Councillors to consider response to Findhorn dispute

Councillors will consider arguments tomorrow over shooting around Findhorn Bay

MORAY COUNCILLORS WILL be asked to consider a “proportionate response” to concerns being raised over wildfowling in Findhorn.

Following months of protests and petitions, the matter will go before members of the economic development and infrastructure tomorrow, when Councillors have the opportunity to consider a petition put forward by Lisa Mead on behalf of ‘Friends of Findhorn Bay’.

The petition claims to have been signed by 800 “concerned and distressed residents of Kinloss, Findhorn and Forres who want the shooting of wild geese and ducks on Findhorn Bay to stop”.

Councillors will be reminded that there have been requests in the past to introduce by-laws that would regulate wildfowling in Findhorn through the introduction of a permit system, however, these were rejected after reports had been put to the former environmental services committee in 2004 and 2006.

Two ‘conflicting’ requests are now being put to the local authority, one from Lisa Mead through the petitions process that requests an outright ban, while the other is from the Findhorn Bay Local Nature Reserve management committee that seeks to regulate the activity through a permit system.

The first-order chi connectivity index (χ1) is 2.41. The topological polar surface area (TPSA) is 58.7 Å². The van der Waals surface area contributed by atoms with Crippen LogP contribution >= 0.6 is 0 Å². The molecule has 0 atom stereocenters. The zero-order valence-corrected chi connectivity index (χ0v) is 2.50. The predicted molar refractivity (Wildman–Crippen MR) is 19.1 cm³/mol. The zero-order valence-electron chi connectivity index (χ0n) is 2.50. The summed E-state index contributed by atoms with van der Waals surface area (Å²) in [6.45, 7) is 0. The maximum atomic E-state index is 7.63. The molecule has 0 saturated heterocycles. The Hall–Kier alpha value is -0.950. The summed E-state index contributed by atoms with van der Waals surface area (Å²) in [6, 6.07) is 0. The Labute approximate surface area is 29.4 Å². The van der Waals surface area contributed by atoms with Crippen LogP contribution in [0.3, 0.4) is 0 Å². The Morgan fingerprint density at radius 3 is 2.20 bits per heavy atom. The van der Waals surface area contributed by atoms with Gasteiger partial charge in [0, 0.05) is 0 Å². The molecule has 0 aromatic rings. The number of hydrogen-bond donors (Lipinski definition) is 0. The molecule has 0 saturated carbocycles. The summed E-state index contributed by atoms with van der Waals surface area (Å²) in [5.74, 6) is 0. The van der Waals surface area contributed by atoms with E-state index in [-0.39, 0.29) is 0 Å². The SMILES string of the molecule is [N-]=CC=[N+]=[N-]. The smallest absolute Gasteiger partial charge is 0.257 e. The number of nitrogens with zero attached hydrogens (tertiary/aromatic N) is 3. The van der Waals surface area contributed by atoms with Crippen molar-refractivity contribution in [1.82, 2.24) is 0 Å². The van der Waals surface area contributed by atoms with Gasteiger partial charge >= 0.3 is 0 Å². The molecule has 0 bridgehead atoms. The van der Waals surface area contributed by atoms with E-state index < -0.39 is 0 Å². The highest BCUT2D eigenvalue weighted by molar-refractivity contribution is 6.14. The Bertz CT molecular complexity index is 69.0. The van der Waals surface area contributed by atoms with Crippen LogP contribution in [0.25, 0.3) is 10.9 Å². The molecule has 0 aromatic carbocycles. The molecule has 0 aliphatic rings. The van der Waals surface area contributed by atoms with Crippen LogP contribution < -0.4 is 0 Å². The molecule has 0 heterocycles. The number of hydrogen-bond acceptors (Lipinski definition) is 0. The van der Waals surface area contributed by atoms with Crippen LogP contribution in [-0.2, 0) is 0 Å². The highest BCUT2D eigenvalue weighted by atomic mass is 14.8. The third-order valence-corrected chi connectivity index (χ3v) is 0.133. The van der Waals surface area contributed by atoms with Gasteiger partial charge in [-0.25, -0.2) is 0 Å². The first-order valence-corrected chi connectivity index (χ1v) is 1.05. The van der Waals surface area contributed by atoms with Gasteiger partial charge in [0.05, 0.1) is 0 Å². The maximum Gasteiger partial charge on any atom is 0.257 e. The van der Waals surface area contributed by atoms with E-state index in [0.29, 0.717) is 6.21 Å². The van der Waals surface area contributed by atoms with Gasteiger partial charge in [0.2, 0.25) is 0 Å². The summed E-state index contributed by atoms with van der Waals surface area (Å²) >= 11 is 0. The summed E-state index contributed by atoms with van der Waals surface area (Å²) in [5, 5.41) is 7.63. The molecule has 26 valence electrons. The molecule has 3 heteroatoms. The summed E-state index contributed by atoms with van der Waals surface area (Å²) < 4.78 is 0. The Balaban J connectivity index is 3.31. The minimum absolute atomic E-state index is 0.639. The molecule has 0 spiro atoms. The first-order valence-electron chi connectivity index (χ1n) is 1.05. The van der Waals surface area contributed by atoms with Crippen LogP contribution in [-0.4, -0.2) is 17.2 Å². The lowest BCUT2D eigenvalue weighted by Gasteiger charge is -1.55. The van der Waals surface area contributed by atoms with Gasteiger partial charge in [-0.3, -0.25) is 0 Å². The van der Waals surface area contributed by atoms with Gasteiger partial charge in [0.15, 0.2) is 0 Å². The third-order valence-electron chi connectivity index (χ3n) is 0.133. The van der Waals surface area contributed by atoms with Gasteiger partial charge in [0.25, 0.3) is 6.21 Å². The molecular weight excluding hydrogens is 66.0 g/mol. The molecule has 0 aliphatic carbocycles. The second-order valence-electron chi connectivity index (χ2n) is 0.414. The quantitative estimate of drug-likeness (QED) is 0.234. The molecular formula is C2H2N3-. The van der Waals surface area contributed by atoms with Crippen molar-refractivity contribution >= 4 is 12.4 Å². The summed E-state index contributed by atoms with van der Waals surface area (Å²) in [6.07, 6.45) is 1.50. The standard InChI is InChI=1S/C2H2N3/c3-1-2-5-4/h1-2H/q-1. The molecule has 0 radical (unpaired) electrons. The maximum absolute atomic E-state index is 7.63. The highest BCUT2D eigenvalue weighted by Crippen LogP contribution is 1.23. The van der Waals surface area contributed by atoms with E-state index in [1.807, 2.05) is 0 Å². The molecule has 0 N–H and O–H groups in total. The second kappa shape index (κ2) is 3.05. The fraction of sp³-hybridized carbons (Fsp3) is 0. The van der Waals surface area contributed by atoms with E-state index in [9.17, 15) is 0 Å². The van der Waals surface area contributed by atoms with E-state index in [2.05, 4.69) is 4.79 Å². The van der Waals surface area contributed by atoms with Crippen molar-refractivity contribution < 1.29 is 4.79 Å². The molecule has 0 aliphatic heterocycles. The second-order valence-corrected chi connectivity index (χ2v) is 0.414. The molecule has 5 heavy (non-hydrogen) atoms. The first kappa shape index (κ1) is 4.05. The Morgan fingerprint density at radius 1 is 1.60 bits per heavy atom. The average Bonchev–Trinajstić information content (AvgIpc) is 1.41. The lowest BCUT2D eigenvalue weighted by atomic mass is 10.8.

Councillors have the option on Tuesday to direct the petition to a full hearing, reject it outright, instruct an immediate action or pass it to a relevant director or chairperson for investigation.

Steven Cooper, who is head of direct services, will point members to a similar action elsewhere in Scotland, saying: “Dumfries and Galloway Council are currently undertaking a review of their wildfowling byelaws which they estimate will cost a minimum of £12,000 and up to £32,000 if a public enquiry is required.

“In addition to these costs, if bye-laws were approved, there would be ongoing management, administration and enforcement costs. There is currently no budget for this and the amount of work required is beyond the capacity of existing staff.”

Mr Cooper concludes: It is clear that there is a concern arising from the petition regarding the shooting of wild fowl in the Findhorn nature reserve. However, these views will not be consistent varying from a complete ban, control of shooting through to retaining the current practice.

“Consideration should be given to a proportionate response to these concerns given the staff resource implication and costs for progressing this to a full hearing and ultimately to creating a byelaw to ban or control shooting in this area.”

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